New York -- Interactive-television companies will begin to prove that the
category represents a viable business, executives said during a satellite CEO
conference sponsored by Merrill Lynch & Co. here Thursday.
Wink Communications Inc. president Maggie Wilderotter said the second half of
2001 should represent a turning point for interactive TV.
While the winners and losers in the interactive-TV category might not be
readily apparent this year, 'What you should look for is enough information to
start connecting the dots,' DirecTV Global Digital Media president Larry Chapman
told investors and analysts.
Like investors in the category, DirecTV Inc. is trying to gauge consumer
demand for various interactive-TV services. It plans to test a number of offers
this year from Wink, TiVo Inc., Microsoft Corp.'s 'UltimateTV' and AOL Time
Warner Inc.'s 'AOLTV.'
'By 2002, when we have a consolidated platform, we'll be in a much better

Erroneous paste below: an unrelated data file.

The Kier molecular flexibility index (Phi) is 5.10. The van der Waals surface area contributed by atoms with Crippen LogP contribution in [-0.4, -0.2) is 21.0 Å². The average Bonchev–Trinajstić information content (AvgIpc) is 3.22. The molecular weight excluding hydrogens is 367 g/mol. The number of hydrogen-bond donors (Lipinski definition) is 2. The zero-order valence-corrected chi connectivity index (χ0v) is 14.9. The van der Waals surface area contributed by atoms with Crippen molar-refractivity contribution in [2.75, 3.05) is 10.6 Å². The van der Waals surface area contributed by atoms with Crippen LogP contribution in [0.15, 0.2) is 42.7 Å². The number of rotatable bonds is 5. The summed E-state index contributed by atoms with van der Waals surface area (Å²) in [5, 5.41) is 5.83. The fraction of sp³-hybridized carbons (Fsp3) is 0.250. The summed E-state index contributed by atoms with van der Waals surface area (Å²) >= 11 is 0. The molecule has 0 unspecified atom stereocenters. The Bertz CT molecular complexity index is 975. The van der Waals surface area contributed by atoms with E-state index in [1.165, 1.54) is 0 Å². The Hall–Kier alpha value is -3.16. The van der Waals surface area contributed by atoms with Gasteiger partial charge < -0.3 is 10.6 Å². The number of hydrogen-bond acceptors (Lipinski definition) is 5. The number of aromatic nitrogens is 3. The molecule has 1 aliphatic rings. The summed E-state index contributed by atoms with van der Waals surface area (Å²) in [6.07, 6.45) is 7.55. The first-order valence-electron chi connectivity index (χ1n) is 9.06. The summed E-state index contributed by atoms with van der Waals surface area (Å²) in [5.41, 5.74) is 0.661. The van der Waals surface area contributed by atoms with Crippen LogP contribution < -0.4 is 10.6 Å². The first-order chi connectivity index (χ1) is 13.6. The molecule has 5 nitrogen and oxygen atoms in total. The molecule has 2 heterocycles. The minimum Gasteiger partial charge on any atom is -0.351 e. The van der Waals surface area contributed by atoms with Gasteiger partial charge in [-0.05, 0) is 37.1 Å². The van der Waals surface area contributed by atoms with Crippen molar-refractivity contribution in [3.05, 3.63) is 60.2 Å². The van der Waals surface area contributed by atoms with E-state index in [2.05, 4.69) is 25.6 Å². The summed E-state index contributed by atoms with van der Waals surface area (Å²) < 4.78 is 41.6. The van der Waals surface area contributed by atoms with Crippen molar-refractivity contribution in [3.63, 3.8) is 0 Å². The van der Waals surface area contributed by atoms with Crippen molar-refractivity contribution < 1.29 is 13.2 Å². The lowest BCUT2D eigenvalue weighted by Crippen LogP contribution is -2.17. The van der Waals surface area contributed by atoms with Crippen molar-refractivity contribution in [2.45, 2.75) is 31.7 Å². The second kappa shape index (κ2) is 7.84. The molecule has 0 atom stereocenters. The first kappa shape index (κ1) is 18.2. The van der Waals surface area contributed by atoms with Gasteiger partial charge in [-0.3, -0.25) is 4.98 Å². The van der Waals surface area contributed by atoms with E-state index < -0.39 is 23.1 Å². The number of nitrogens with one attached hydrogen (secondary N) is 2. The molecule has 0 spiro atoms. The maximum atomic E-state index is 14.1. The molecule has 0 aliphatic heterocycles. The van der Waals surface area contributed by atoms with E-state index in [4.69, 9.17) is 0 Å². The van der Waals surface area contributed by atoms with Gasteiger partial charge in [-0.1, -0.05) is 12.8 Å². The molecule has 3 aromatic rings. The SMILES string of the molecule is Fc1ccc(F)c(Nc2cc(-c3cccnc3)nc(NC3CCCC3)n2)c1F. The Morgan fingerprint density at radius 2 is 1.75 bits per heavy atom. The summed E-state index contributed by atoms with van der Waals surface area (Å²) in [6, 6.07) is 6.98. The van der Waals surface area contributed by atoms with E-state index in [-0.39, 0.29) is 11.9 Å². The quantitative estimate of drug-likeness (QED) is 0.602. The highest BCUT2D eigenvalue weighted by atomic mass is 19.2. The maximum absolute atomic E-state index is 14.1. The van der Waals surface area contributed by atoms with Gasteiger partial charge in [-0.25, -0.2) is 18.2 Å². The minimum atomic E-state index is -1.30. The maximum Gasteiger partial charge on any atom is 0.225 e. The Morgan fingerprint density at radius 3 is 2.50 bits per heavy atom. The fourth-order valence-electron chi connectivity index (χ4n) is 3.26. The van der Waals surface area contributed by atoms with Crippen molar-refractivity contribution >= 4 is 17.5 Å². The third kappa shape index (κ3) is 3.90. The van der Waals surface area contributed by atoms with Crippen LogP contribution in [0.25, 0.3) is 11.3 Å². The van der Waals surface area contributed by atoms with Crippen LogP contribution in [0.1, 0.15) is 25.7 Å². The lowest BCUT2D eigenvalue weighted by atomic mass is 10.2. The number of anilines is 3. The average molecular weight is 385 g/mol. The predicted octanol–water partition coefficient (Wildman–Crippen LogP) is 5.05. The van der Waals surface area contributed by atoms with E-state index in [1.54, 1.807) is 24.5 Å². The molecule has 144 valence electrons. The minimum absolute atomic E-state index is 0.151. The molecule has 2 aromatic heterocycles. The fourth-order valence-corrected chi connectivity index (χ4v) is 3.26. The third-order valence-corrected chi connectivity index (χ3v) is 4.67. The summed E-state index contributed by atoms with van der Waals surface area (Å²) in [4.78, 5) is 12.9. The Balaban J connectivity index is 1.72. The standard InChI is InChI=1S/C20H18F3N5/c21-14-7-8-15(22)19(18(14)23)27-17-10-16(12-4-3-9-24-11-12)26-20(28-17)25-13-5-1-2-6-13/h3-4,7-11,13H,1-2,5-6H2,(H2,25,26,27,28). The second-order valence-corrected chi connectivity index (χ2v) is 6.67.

position to understand what resonates with the subscriber, what we should do and
what we should avoid,' Chapman added.
Wilderotter said some interactive-TV stocks were unfairly hit last year by
their perceived association with the dot-com sector.
'There is a huge demand for [interactive-television] services,' she added,
'and it's up to us to actualize the interactive-television market.'
Pegasus Communications Corp. CEO Mark Pagon said that while there's little
question that there's a demand for interactive TV, 'where people seem to have
trouble is finding the business model.'
Different interactive-TV companies collect revenues from advertising,
electronic commerce, subscriptions and licensing or operations